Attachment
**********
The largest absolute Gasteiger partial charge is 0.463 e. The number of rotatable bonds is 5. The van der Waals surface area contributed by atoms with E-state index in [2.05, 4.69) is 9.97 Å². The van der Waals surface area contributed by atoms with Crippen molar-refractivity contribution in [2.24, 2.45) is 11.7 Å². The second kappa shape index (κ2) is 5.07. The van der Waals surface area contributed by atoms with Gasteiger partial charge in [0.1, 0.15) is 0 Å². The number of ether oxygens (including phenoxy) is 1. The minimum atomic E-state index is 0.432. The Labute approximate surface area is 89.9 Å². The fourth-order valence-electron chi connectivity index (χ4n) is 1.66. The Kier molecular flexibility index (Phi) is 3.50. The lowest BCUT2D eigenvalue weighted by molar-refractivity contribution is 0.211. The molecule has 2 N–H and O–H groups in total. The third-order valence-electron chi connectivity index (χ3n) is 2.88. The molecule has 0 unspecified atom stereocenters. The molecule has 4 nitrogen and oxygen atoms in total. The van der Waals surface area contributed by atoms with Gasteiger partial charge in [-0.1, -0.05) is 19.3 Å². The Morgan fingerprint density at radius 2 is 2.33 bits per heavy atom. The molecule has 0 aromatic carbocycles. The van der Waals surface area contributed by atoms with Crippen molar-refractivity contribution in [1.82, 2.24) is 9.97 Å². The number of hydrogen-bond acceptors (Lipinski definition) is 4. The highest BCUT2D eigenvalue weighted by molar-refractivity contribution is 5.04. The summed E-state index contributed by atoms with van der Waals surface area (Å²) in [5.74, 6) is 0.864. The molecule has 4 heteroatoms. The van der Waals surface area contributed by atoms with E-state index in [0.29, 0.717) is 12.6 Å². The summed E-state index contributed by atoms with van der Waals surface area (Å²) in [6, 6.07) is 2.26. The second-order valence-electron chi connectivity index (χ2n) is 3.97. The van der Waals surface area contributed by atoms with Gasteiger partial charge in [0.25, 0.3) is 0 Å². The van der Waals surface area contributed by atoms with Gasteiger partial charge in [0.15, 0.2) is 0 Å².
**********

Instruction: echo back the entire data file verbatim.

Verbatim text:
The largest absolute Gasteiger partial charge is 0.463 e. The number of rotatable bonds is 5. The van der Waals surface area contributed by atoms with E-state index in [2.05, 4.69) is 9.97 Å². The van der Waals surface area contributed by atoms with Crippen molar-refractivity contribution in [2.24, 2.45) is 11.7 Å². The second kappa shape index (κ2) is 5.07. The van der Waals surface area contributed by atoms with Gasteiger partial charge in [0.1, 0.15) is 0 Å². The number of ether oxygens (including phenoxy) is 1. The minimum atomic E-state index is 0.432. The Labute approximate surface area is 89.9 Å². The fourth-order valence-electron chi connectivity index (χ4n) is 1.66. The Kier molecular flexibility index (Phi) is 3.50. The lowest BCUT2D eigenvalue weighted by molar-refractivity contribution is 0.211. The molecule has 2 N–H and O–H groups in total. The third-order valence-electron chi connectivity index (χ3n) is 2.88. The molecule has 0 unspecified atom stereocenters. The molecule has 4 nitrogen and oxygen atoms in total. The van der Waals surface area contributed by atoms with Gasteiger partial charge in [-0.1, -0.05) is 19.3 Å². The Morgan fingerprint density at radius 2 is 2.33 bits per heavy atom. The molecule has 0 aromatic carbocycles. The van der Waals surface area contributed by atoms with Crippen molar-refractivity contribution in [1.82, 2.24) is 9.97 Å². The number of hydrogen-bond acceptors (Lipinski definition) is 4. The highest BCUT2D eigenvalue weighted by molar-refractivity contribution is 5.04. The summed E-state index contributed by atoms with van der Waals surface area (Å²) in [5.74, 6) is 0.864. The molecule has 4 heteroatoms. The van der Waals surface area contributed by atoms with E-state index in [0.29, 0.717) is 12.6 Å². The summed E-state index contributed by atoms with van der Waals surface area (Å²) in [6, 6.07) is 2.26. The second-order valence-electron chi connectivity index (χ2n) is 3.97. The van der Waals surface area contributed by atoms with Gasteiger partial charge in [0.25, 0.3) is 0 Å². The van der Waals surface area contributed by atoms with Gasteiger partial charge in [0.15, 0.2) is 0 Å².